“What we do” evolved because it’s what we’ve always done. It doesn’t take into account only the essential requirements but rather all of the exceptions that have appeared, been nurtured, and then institutionalized over the years. It also doesn’t leverage any efficiencies made available by upstream changes or technology. It can often impose obstacles on the upstream improvements and it only uses technology so more of it can be done faster.
“What we’re supposed to do” is as close to a factory process as we can make it. “What we do” is a job shop process. We’ll look into this more next time.
Enterprise Architects are management consultants. They must be able to work with senior-level Business Leaders and focus on business issues.
All business problems originate from a lack of focus or attention to detail. As businesses mature and expand, the amount of information bombarding Leaders increases to the point of overload. Leaders cope by moving from details to summaries as input to their decision-making processes. Much valuable information becomes lost in the abstraction.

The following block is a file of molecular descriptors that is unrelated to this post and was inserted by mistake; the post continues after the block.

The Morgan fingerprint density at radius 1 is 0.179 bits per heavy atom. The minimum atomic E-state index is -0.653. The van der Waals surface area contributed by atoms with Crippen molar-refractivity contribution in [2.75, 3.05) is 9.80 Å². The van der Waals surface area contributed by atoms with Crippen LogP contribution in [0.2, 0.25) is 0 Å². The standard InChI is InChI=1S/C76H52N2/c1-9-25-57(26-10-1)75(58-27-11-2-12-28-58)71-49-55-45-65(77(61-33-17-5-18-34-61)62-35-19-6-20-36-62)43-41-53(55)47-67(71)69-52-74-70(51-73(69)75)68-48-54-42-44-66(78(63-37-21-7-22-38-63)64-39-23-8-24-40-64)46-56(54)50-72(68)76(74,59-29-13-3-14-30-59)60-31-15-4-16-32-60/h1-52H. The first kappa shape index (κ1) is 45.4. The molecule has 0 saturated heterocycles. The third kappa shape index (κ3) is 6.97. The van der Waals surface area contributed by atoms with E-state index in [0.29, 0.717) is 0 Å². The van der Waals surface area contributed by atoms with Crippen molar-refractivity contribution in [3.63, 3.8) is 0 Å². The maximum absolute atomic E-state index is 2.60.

The Enterprise Architect must help these Leaders manage their access to the data that really matters. They must also maintain a model of the current state of the enterprise and a view to where the enterprise wants to go.
Business-driven Enterprise Architecture = Requirements Satisfaction + (Risk Management + Transition Management)
Business Leaders care about making sure their businesses operate successfully and profitably. That means they care about making sure they are doing what they are supposed to be doing, that they manage the risk when they are not quite on target, and that they can easily transition from event to event through their business’ life cycle.
Business-driven Enterprise Architecture focuses on producing information that helps Business Leadership to do the things they’re supposed to do: run the business, manage risk, and manage transition, by determining all of the requirements and understanding all of the business’ assets.
This is a strategic business planning and oversight function.